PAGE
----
Arguably one of the most environmentally harmful man-made conveniences is disposable, single-use plastic products. One of the most notorious of the single-use plastic inventions is the plastic six pack ring. Efforts to regulate the product have not made them better for the environment.

According to National Geographic, “Since 1994, the EPA has mandated that all ring carriers sold in the U.S. must be degradable. Many manufacturers meet this standard by making their rings photodegradable, which means they break down in light.”

The EPA, while trying to ensure animals wouldn’t be entangled in the rings, caused a different problem. Once the plastic is degraded, small animals (especially marine animals) confuse the plastic particles with food.

“Almost 700 species are now known to have been harmed by ocean plastic, and every year, around 18 billion pounds of plastic flows into the ocean. Forty percent of that is single-use plastic—plastic that is used once and then thrown away. Marine animals from birds to mammals are impacted, not just from the entanglement risk before the rings degrade, but from ingesting micro-sized plastic particles that can eventually cause them to starve (by plugging up their digestive systems).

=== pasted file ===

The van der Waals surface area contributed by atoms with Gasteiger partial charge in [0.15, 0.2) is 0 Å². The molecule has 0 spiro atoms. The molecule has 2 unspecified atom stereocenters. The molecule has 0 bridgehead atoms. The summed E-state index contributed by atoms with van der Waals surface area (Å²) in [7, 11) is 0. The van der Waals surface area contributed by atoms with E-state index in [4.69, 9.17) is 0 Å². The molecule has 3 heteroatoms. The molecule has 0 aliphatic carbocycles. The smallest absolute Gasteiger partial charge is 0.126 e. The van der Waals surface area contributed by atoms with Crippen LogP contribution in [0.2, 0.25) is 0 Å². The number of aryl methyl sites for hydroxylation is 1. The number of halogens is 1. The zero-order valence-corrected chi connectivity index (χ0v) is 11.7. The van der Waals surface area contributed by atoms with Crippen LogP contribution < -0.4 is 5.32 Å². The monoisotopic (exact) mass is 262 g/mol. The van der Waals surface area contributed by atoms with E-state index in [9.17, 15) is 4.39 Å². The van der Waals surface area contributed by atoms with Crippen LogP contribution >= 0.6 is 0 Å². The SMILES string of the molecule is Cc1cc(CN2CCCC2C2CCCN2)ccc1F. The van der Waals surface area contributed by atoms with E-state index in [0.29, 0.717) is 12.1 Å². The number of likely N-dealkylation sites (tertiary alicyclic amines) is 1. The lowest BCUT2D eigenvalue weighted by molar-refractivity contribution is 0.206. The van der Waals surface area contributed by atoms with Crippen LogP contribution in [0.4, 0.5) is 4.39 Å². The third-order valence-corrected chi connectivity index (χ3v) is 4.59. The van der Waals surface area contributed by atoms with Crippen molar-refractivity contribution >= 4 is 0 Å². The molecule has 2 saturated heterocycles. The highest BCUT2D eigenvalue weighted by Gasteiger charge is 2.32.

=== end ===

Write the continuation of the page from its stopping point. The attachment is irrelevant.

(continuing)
Scientists have described microplastics as a kind of “plastic soup,” and studies say that anywhere from 15 to 50 trillion pieces of microplastic are in the ocean.”

Instead of trying to “fix” plastic products, we need to find innovative ways to get rid of plastic packaging and single-use plastics whenever possible. There is a better way to keep six cans together, it’s the Eco Six Pack Ring (E6PR™). The E6PR™ is designed to replace the plastic six pack ring. It’s made from by-product waste and other compostable materials.

The E6PR™ is completely compostable and will degrade in days in a compostable facility or weeks in the wild. But the biggest win for the environment, if the E6PR™ material does get ingested by an animal, it will not cause them any harm.

The E6PR™ is just the beginning of what could become a movement to rid the packaging industry of plastic.